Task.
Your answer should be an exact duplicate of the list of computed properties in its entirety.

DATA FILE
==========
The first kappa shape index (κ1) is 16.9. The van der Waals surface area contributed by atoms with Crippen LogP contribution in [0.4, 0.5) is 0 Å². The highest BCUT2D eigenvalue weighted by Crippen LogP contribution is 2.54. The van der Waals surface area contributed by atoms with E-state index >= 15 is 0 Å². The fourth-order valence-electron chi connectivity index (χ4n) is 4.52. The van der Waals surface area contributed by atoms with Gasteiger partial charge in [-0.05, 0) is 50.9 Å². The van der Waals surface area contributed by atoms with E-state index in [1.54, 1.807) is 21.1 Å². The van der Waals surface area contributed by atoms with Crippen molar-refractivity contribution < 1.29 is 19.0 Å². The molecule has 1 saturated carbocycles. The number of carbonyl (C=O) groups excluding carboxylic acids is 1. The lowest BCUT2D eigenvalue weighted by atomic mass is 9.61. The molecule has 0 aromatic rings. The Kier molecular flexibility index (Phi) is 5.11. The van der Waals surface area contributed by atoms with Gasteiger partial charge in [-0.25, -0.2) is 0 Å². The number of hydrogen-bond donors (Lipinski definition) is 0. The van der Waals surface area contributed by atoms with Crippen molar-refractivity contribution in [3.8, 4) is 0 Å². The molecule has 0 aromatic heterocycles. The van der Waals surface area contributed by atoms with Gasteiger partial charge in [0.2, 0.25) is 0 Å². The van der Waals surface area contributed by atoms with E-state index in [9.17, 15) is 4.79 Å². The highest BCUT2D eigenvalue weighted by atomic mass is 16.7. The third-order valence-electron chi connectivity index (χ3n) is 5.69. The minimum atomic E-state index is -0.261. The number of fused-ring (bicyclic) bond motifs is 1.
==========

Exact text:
The first kappa shape index (κ1) is 16.9. The van der Waals surface area contributed by atoms with Crippen LogP contribution in [0.4, 0.5) is 0 Å². The highest BCUT2D eigenvalue weighted by Crippen LogP contribution is 2.54. The van der Waals surface area contributed by atoms with E-state index >= 15 is 0 Å². The fourth-order valence-electron chi connectivity index (χ4n) is 4.52. The van der Waals surface area contributed by atoms with Gasteiger partial charge in [-0.05, 0) is 50.9 Å². The van der Waals surface area contributed by atoms with E-state index in [1.54, 1.807) is 21.1 Å². The van der Waals surface area contributed by atoms with Crippen molar-refractivity contribution < 1.29 is 19.0 Å². The molecule has 1 saturated carbocycles. The number of carbonyl (C=O) groups excluding carboxylic acids is 1. The lowest BCUT2D eigenvalue weighted by atomic mass is 9.61. The molecule has 0 aromatic rings. The Kier molecular flexibility index (Phi) is 5.11. The van der Waals surface area contributed by atoms with Gasteiger partial charge in [-0.25, -0.2) is 0 Å². The number of hydrogen-bond donors (Lipinski definition) is 0. The van der Waals surface area contributed by atoms with Crippen molar-refractivity contribution in [3.8, 4) is 0 Å². The molecule has 0 aromatic heterocycles. The van der Waals surface area contributed by atoms with Gasteiger partial charge in [0.2, 0.25) is 0 Å². The van der Waals surface area contributed by atoms with E-state index in [9.17, 15) is 4.79 Å². The highest BCUT2D eigenvalue weighted by atomic mass is 16.7. The third-order valence-electron chi connectivity index (χ3n) is 5.69. The minimum atomic E-state index is -0.261. The number of fused-ring (bicyclic) bond motifs is 1.